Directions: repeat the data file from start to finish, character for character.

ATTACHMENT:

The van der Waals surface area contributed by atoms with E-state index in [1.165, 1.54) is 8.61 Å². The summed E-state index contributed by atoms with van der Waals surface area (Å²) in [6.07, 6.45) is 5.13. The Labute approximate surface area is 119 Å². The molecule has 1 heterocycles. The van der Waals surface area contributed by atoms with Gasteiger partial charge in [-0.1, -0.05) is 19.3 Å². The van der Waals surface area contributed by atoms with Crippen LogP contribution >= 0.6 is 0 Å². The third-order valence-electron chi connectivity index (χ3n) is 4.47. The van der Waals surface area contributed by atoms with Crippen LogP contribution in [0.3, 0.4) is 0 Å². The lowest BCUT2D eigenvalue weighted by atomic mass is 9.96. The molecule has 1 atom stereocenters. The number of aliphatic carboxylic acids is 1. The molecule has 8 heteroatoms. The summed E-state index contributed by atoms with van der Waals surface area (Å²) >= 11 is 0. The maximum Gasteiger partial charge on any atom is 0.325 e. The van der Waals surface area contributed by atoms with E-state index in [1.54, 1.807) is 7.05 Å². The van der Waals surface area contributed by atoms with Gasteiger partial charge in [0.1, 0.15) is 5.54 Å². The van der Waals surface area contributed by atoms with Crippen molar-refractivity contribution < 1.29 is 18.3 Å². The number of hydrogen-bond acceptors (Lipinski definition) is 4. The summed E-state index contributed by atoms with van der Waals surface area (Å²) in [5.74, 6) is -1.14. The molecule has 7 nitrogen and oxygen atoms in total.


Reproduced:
The van der Waals surface area contributed by atoms with E-state index in [1.165, 1.54) is 8.61 Å². The summed E-state index contributed by atoms with van der Waals surface area (Å²) in [6.07, 6.45) is 5.13. The Labute approximate surface area is 119 Å². The molecule has 1 heterocycles. The van der Waals surface area contributed by atoms with Gasteiger partial charge in [-0.1, -0.05) is 19.3 Å². The van der Waals surface area contributed by atoms with Crippen LogP contribution >= 0.6 is 0 Å². The third-order valence-electron chi connectivity index (χ3n) is 4.47. The van der Waals surface area contributed by atoms with Crippen LogP contribution in [0.3, 0.4) is 0 Å². The lowest BCUT2D eigenvalue weighted by atomic mass is 9.96. The molecule has 1 atom stereocenters. The number of aliphatic carboxylic acids is 1. The molecule has 8 heteroatoms. The summed E-state index contributed by atoms with van der Waals surface area (Å²) >= 11 is 0. The maximum Gasteiger partial charge on any atom is 0.325 e. The van der Waals surface area contributed by atoms with E-state index in [1.54, 1.807) is 7.05 Å². The van der Waals surface area contributed by atoms with Gasteiger partial charge in [0.1, 0.15) is 5.54 Å². The van der Waals surface area contributed by atoms with Crippen molar-refractivity contribution < 1.29 is 18.3 Å². The number of hydrogen-bond acceptors (Lipinski definition) is 4. The summed E-state index contributed by atoms with van der Waals surface area (Å²) in [5.74, 6) is -1.14. The molecule has 7 nitrogen and oxygen atoms in total.